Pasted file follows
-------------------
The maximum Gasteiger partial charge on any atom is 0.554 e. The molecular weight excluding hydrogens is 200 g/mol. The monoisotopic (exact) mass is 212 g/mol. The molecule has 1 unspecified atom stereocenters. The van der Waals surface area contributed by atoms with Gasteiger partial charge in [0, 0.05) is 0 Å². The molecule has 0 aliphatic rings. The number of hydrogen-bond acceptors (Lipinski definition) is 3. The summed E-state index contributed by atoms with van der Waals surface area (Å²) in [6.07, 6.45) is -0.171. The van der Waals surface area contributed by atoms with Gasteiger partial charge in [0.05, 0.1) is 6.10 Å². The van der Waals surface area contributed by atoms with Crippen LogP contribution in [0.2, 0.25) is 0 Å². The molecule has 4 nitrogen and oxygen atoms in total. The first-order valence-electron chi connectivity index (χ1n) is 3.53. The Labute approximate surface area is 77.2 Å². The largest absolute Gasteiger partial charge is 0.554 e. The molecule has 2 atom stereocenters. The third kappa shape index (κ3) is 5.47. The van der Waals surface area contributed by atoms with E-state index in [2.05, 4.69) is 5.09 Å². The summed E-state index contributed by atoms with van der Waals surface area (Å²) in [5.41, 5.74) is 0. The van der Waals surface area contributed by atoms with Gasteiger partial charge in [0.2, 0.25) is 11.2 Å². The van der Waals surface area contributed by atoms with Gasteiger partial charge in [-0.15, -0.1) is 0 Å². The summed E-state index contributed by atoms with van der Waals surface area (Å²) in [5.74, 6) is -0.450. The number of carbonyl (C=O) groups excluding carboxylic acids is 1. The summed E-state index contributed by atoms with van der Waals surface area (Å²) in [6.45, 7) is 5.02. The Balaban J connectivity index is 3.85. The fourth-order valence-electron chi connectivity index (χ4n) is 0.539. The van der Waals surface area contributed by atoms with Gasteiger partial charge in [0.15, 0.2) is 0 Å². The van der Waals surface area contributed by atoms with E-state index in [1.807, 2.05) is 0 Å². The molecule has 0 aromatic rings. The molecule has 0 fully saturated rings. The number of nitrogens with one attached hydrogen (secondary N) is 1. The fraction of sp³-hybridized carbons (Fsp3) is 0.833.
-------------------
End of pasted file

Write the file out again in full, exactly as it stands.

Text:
The maximum Gasteiger partial charge on any atom is 0.554 e. The molecular weight excluding hydrogens is 200 g/mol. The monoisotopic (exact) mass is 212 g/mol. The molecule has 1 unspecified atom stereocenters. The van der Waals surface area contributed by atoms with Gasteiger partial charge in [0, 0.05) is 0 Å². The molecule has 0 aliphatic rings. The number of hydrogen-bond acceptors (Lipinski definition) is 3. The summed E-state index contributed by atoms with van der Waals surface area (Å²) in [6.07, 6.45) is -0.171. The van der Waals surface area contributed by atoms with Gasteiger partial charge in [0.05, 0.1) is 6.10 Å². The van der Waals surface area contributed by atoms with Crippen LogP contribution in [0.2, 0.25) is 0 Å². The molecule has 4 nitrogen and oxygen atoms in total. The first-order valence-electron chi connectivity index (χ1n) is 3.53. The Labute approximate surface area is 77.2 Å². The largest absolute Gasteiger partial charge is 0.554 e. The molecule has 2 atom stereocenters. The third kappa shape index (κ3) is 5.47. The van der Waals surface area contributed by atoms with E-state index in [2.05, 4.69) is 5.09 Å². The summed E-state index contributed by atoms with van der Waals surface area (Å²) in [5.41, 5.74) is 0. The van der Waals surface area contributed by atoms with Gasteiger partial charge in [0.2, 0.25) is 11.2 Å². The van der Waals surface area contributed by atoms with Gasteiger partial charge in [-0.15, -0.1) is 0 Å². The summed E-state index contributed by atoms with van der Waals surface area (Å²) in [5.74, 6) is -0.450. The number of carbonyl (C=O) groups excluding carboxylic acids is 1. The summed E-state index contributed by atoms with van der Waals surface area (Å²) in [6.45, 7) is 5.02. The Balaban J connectivity index is 3.85. The fourth-order valence-electron chi connectivity index (χ4n) is 0.539. The van der Waals surface area contributed by atoms with Gasteiger partial charge in [0.15, 0.2) is 0 Å². The van der Waals surface area contributed by atoms with E-state index in [1.807, 2.05) is 0 Å². The molecule has 0 aromatic rings. The molecule has 0 fully saturated rings. The number of nitrogens with one attached hydrogen (secondary N) is 1. The fraction of sp³-hybridized carbons (Fsp3) is 0.833.